Tuesday, January 17, 2006

Good news and an unsettling observation

The good news: The Supreme Court struck down the feds' attempt to circumvent Oregon's assisted suicide law. I see that Republicans respect states' rights to do what Republicans want; otherwise, the GOP is happy to invoke federal power to get its way. As you'll see from the article, the decision was 6-3, which means the power-addled Republicans aren't going to get a change from SCOTUS any time soon.

The unsettling observation: Samuel Alito may be well qualified in scholarly or legal terms, but I don't want him on the court. No, it's not because he's unfriendly to abortion or privacy rights (which he is, despite his demurrals), but because he has spent the confirmation hearings backtracking on his record. He was part of a college group dedicated to keeping women and minorities out of Princeton, but now he says he doesn't remember it. He advocated to the Reagan administration the overturning of Roe vs. Wade, but now says we should just overlook that because that was expressed on a job application. He says that Robert Bork was "one of the most outstanding nominees of the century" with whom he supposedly disagrees with on just about everything. Either Samuel Alito is a dizzyingly complex jurist, or else he's a fairly simple conservative who is doing everything he can to hide it. Either way, I don't want him to get a lifetime appointment to the Supreme Court.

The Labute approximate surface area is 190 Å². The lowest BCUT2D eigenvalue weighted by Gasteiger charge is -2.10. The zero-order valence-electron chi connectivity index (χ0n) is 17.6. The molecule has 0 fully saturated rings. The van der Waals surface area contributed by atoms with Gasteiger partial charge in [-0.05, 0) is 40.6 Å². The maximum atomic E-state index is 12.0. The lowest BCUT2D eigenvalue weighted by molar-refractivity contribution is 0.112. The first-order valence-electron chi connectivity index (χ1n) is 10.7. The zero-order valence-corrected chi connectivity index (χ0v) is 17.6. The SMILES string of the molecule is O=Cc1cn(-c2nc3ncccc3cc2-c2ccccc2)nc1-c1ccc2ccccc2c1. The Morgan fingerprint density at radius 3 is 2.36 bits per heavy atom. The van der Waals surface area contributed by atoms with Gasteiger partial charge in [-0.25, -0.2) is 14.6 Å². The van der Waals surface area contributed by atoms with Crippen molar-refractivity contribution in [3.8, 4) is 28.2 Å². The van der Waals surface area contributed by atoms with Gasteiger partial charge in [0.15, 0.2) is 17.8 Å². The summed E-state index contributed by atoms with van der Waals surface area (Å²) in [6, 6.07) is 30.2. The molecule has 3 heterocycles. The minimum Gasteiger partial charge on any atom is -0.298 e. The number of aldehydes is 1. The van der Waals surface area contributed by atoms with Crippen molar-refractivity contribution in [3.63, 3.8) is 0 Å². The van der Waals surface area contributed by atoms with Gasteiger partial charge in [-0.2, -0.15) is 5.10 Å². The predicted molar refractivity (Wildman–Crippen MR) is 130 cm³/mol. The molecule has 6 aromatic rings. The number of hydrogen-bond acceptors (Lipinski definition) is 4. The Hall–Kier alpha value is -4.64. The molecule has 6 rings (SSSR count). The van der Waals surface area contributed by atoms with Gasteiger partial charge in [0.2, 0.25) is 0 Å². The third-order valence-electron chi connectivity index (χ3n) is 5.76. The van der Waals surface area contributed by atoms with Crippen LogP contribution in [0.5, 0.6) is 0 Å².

I realize there's not much that can be done about it; Americans have given Bush their imprimatur to appoint these kinds of folks, and Bush has, understandably, taken them at their word. However, like the Iraq invasion and the 2001 tax cuts, we're going to be paying for Samuel Alito for a long, long time.

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